Review: Kingdom of Embers by Tricia Copeland

 This title was definitely an enjoyable read - with our main character trying to navigate the world of cheerleading and high-school ontop of being a half-witch-half-vampire.  I loved how the worlds intertwined, and I did enjoy how both sides of the world were just as catty. I often felt bad for poor Alena. I want more Orm though, definitely a character that had potential for a story arc, honestly. Rating: 3.75/5 I received a copy of this title for review from Voracious Readers Only.

Review: A Dark and Hollow Star by Ashley Shuttleworth

 Hot damn this book was good.  I loved it all - Nausicaa, Arlo, fae and furies in a human world. The everyday references. It was perfect. I hated how protective Celadon was but that's just me I guess.  I loved the whole philospher's stone and accusing the feared Dark Star.  I don't have much else to add but Arlo is such a sweetie in my opinion *pleading eyes*. 5/5 stars. 

Review: When We Are Invisible by Claire Zorn

 Looking for a dystopian series, set in Australia? Look no further than The Sky So Heavy, and its sequel When We Are Invisible! I enjoyed the sequel a lot - it had a post-apocalyptic vibe to it, and it had a controlling compound. Both things I absolutely adore. Diving in, it was great to settle into the story and follow Lucy and the crew learning survival skills, including horseback riding, and first aid. The compound they came across and its benevolent leader definitely gave me the chills, which is perfect, honestly! I also adore how gung-ho Lucy is, and it really makes the book well rounded. Rating: 4.5/5 Thanks to UQP for supplying me with a copy of this book for review!

Review: Being Black 'n Chicken, & Chips by Matt Okine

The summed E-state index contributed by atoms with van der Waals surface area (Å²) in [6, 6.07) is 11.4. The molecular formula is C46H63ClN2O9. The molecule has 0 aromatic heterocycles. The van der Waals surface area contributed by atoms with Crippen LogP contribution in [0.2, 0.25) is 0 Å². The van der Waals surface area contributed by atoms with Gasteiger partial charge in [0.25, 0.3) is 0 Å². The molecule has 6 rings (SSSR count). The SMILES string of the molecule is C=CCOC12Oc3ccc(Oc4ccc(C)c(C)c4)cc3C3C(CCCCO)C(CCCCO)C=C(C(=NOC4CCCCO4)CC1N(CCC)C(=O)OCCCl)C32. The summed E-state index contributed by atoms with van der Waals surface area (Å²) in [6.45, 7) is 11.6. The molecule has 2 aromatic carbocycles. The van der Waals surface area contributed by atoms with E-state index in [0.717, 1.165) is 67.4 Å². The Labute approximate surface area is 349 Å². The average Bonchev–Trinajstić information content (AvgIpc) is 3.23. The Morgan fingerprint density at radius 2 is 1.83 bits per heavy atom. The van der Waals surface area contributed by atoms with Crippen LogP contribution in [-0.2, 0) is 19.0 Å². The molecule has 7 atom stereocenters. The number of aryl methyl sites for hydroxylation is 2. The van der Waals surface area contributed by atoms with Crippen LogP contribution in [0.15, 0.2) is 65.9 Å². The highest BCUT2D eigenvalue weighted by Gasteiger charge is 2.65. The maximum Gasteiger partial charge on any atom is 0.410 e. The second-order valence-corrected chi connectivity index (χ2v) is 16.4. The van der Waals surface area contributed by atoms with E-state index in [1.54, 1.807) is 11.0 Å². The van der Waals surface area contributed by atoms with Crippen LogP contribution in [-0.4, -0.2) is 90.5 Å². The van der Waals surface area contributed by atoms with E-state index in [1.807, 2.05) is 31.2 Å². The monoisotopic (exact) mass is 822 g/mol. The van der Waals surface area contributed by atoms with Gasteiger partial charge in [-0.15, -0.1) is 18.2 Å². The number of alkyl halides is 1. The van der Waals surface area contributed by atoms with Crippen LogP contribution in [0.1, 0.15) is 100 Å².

I found this one to be a humourous take on a pre-pubsecent boy who's been hit by a tragic circumstance. It had its sad bits, it had cringey bits, but it had its heart centred around family - and that's what I liked best about Being Black 'n Chicken, & Chips.  The story was well formed, and this teen adapted version is definitely something that could be chosen as a book to read in school, given its content and a lot of meaning that I'm sure English teachers would like to see written about in essays. I also found that the questions provided with the Tandem readalong made me think more deeply about the happenings of this one, and therefore I definitely felt more invested into it! Overall, I believe this to be an excellent book to read, whether you're 12 or 112, and looking for a tragic story with a humourous twist. Rating: 4/5 Note: I received a copy of the TEEN adaption for the Tandem Global Collective readalong thanks to Hachette Australia.

Review: A Court of Silver Flames by Sarah J Maas

Preface: Please don't @ me, SJM stans - I'm just sharing my opinion ty <3  Okay so it's been a while since I've read this one but I my sentiments remain - there was so much seed that it could rival a cabbage farm.  Okay I enjoyed Nesta and her relationship with Emrie and Gwyn, but that's really the only thing that I found good in this one. Also a +1 for pegasi entertainment too. The word seed was mentioned more times than mate was in ACOFAS (A Court of Frost and Starlight), and geniunely I didn't need to hear the word everytime someone had some sort of sex. *shrugs* Cassian's roaring rates a mention because I think we get it by now. There was definitely plenty of trigger warnings in this one, including suicidal ideation, torture porn, and graphic sex, gore, and rape. Overall, it was a meh read to me, but if you loved it, I'm glad for you! :) Rating: 3/5

Review: The Crowns of Croswald by D. E. Night

When I started reading The Crown of Croswald, I found it to be such a easy, fun, and magical read - full of adventure and mischief! This is definitely a fun and easy to read alternative to that other series, and the characters were fun! Especially the main character, Ivy. I enjoyed reading about the forgetful room, and I could imagine how chaotic it would've been to be in the same world as this was written in! Rating: 3.5/5 Thanks to the author/publisher for a copy of this title for review!

Review: The Curie Society by Janet Harvey

 I found this a fun graphic novel, empowering females in STEM fields.  I love the concept, and I definitely enjoyed the execution. Some of the characters were definitely more likeable than others. I was definitely drawn in by the spy missions, even as an adult, because there is nothing better than a undercover society.  As a scientist, I loved the themes and explorations of science, and it is definitely something I want in MORE literature.  Rating: 4/5 Thanks to MIT Press via NetGalley for the eARC for this title!